Malaysia Busts Chinese Ship Allegedly Responsible For Looting 90% Of WW2 Shipwrecks In SEA

The Chinese vessel was found carrying artefacts believed to be from British ships that sank in Malaysian waters in 1941.

Cover image via Agensi Penguatkuasaan Maritim Malaysia (Facebook)

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The Malaysian naval authorities have nabbed a foreign vessel allegedly wanted for stealing artefacts from World War II shipwrecks across Southeast Asia

On Sunday, 28 May, the Malaysian Maritime Enforcement Agency (MMEA) said it found and detained a cargo ship for anchoring illegally at 20.1 nautical miles east of Tanjung Siang off the coast of Johor.

The Chinese barge was found carrying artefacts, including scrap metal, artillery shells, and about 100 cannonballs, believed to be from British ships, HMS Repulse and HMS Prince of Wales, that sank in Malaysian waters in 1941.

Image via Harian Metro

Johor MMEA director First Admiral Nurul Hizam Zakaria said they detained the ship at 12.45pm for anchoring illegally when crew members failed to present granted permission

He said the vessel, registered in Fuzhou, China, had a crew of 32 members, including Chinese nationals, Bangladeshis, and a Malaysian.

Further inspection of the artillery shells and cannonballs led the MMEA officers to suspect that the cargo ship was related to another alleged incident, where a vessel fled after it was found unloading looted artefacts in a Tanjung Belungkor scrapyard in Johor earlier this month.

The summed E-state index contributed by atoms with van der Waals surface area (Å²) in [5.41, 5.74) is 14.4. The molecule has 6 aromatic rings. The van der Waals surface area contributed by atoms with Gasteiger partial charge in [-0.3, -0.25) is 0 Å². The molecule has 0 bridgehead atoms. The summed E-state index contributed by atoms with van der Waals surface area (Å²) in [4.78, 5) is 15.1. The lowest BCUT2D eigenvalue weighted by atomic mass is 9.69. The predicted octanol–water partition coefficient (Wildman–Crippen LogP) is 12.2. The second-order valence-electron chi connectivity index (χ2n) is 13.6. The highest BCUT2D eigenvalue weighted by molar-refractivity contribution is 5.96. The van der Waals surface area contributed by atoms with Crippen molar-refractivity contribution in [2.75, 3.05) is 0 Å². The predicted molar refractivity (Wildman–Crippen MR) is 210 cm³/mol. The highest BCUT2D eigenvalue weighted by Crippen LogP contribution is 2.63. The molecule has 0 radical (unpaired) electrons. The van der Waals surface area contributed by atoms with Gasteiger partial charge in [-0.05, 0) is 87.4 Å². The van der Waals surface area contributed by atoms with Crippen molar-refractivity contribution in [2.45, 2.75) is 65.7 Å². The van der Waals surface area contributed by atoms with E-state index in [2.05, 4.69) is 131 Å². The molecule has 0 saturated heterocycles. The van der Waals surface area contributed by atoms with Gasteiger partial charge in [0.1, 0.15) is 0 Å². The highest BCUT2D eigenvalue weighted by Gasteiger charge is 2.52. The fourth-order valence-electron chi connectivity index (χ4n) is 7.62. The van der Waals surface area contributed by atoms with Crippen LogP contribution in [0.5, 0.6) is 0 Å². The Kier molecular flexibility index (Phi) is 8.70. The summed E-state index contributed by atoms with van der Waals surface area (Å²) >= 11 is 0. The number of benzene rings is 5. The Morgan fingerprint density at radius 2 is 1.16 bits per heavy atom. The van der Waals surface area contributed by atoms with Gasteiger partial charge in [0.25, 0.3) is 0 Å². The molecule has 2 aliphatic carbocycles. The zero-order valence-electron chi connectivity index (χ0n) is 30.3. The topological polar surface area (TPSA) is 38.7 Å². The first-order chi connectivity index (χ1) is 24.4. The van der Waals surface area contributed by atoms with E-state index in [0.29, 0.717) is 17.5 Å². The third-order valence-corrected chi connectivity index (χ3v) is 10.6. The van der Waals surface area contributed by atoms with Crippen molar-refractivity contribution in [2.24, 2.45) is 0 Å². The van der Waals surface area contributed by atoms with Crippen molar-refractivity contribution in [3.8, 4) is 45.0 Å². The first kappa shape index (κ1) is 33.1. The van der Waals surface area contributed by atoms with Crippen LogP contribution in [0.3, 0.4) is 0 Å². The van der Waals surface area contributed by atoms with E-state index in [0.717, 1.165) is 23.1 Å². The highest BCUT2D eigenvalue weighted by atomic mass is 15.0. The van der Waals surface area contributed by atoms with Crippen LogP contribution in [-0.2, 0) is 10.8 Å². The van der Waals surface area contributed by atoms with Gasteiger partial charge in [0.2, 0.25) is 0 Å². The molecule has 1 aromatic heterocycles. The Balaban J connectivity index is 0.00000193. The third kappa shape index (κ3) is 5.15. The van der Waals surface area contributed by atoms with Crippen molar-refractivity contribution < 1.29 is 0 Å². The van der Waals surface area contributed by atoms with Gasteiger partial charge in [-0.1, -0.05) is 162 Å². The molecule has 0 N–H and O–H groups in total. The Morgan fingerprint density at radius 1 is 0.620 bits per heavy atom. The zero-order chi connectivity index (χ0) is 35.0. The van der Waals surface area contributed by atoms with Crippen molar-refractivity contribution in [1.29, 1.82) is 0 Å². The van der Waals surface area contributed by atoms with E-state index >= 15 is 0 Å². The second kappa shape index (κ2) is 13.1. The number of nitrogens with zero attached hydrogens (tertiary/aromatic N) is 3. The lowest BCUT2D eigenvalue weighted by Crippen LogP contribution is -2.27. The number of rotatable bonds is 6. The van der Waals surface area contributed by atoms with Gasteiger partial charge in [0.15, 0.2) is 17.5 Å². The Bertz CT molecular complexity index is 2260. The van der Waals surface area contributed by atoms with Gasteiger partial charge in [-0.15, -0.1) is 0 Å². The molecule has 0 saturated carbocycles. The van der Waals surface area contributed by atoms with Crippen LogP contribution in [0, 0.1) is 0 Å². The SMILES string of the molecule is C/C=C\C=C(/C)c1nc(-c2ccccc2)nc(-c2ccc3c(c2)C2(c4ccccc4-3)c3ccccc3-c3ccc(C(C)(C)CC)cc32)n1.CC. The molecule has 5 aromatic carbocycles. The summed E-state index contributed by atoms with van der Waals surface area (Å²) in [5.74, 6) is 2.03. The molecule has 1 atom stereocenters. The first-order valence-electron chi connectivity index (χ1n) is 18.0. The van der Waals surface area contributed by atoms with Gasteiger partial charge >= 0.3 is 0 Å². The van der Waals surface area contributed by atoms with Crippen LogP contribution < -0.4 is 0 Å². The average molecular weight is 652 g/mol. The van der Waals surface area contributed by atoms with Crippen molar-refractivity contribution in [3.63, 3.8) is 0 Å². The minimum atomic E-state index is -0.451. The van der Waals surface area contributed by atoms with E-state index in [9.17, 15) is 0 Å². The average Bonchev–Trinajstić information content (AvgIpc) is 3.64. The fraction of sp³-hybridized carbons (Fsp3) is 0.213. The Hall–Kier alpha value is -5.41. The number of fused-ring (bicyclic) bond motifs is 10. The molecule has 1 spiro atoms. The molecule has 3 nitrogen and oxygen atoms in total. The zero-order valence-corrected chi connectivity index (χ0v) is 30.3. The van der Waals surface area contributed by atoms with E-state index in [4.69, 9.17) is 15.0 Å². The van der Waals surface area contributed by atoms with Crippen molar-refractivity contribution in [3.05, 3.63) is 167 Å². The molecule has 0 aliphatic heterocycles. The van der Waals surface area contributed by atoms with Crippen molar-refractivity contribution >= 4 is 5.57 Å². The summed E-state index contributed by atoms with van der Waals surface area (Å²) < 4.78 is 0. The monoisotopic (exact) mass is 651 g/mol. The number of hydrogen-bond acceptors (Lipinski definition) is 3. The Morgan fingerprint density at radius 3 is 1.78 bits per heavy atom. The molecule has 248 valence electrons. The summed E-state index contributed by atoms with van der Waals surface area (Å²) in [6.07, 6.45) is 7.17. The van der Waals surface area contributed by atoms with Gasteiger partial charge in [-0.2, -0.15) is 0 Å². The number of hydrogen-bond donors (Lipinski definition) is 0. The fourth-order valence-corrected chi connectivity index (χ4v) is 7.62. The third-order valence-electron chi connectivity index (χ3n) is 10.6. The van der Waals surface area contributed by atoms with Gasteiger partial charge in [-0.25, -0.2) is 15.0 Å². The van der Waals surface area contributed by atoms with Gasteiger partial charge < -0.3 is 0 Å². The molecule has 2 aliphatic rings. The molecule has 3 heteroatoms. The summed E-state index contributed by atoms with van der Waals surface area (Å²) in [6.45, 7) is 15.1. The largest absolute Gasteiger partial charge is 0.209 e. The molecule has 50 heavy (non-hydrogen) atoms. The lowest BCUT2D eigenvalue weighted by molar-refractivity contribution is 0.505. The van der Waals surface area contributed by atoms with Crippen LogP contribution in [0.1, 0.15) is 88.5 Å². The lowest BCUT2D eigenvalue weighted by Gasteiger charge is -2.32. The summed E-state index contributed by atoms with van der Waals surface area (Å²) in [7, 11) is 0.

"We never stopped looking for the vessel. We have been combing our waters round the clock, hunting them down. They went off the radar by switching off their GPS and WiFi systems," said Nurul Hizam, as quoted by New Straits Times.

He added that they are also investigating if there was a larger ship anchored outside Malaysian waters for the cargo ship to offload the stolen items.

Image via Astro Awani

The artefacts have been handed over to the National Heritage Department to verify if they are indeed from the British shipwrecks

Until then, the case is being investigated under Section 491B(1)(L) of the Merchant Shipping Ordinance 1952 for anchoring without prior approval.

However, New Straits Times also reported sources claiming that the vessel is responsible for looting 90% of other World War II shipwrecks in the region, including in Singaporean, Cambodian, and Vietnamese waters.

It is also allegedly wanted by Indonesian authorities for plundering the remains of Dutch warships HNLMS De Ruyter, HNLMS Java, and HNLMS Kortenaer in the Java Sea.

Nurul Hizam said the MMEA would be working with its Indonesian counterparts regarding the case.

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